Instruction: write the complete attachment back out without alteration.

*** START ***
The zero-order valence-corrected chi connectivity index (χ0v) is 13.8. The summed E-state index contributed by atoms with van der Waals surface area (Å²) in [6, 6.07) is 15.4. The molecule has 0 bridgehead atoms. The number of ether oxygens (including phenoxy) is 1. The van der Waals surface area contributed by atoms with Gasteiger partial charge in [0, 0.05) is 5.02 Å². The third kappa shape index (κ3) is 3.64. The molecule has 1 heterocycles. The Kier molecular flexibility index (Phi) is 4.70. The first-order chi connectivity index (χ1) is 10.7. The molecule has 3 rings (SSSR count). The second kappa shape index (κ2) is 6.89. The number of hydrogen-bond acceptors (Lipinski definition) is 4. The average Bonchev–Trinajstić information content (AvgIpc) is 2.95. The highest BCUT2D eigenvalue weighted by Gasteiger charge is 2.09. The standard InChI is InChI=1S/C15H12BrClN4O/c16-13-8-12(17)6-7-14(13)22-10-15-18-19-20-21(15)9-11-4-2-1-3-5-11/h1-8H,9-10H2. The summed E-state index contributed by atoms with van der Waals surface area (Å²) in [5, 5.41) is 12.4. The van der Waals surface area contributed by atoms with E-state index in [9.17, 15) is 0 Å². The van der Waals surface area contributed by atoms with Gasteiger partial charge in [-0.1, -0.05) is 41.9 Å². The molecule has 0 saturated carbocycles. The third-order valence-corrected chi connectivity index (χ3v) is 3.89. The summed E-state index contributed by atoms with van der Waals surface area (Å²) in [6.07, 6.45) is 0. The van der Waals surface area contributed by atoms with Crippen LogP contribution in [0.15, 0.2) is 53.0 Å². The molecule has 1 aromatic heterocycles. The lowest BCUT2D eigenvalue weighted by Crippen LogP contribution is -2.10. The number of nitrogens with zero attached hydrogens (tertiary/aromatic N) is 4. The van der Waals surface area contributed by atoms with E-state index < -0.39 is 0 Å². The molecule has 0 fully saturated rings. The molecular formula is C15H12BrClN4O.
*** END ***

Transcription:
The zero-order valence-corrected chi connectivity index (χ0v) is 13.8. The summed E-state index contributed by atoms with van der Waals surface area (Å²) in [6, 6.07) is 15.4. The molecule has 0 bridgehead atoms. The number of ether oxygens (including phenoxy) is 1. The van der Waals surface area contributed by atoms with Gasteiger partial charge in [0, 0.05) is 5.02 Å². The third kappa shape index (κ3) is 3.64. The molecule has 1 heterocycles. The Kier molecular flexibility index (Phi) is 4.70. The first-order chi connectivity index (χ1) is 10.7. The molecule has 3 rings (SSSR count). The second kappa shape index (κ2) is 6.89. The number of hydrogen-bond acceptors (Lipinski definition) is 4. The average Bonchev–Trinajstić information content (AvgIpc) is 2.95. The highest BCUT2D eigenvalue weighted by Gasteiger charge is 2.09. The standard InChI is InChI=1S/C15H12BrClN4O/c16-13-8-12(17)6-7-14(13)22-10-15-18-19-20-21(15)9-11-4-2-1-3-5-11/h1-8H,9-10H2. The summed E-state index contributed by atoms with van der Waals surface area (Å²) in [5, 5.41) is 12.4. The van der Waals surface area contributed by atoms with E-state index in [9.17, 15) is 0 Å². The van der Waals surface area contributed by atoms with Gasteiger partial charge in [-0.1, -0.05) is 41.9 Å². The molecule has 0 saturated carbocycles. The third-order valence-corrected chi connectivity index (χ3v) is 3.89. The summed E-state index contributed by atoms with van der Waals surface area (Å²) in [6.07, 6.45) is 0. The van der Waals surface area contributed by atoms with Crippen LogP contribution in [0.15, 0.2) is 53.0 Å². The molecule has 1 aromatic heterocycles. The lowest BCUT2D eigenvalue weighted by Crippen LogP contribution is -2.10. The number of nitrogens with zero attached hydrogens (tertiary/aromatic N) is 4. The van der Waals surface area contributed by atoms with E-state index < -0.39 is 0 Å². The molecule has 0 fully saturated rings. The molecular formula is C15H12BrClN4O.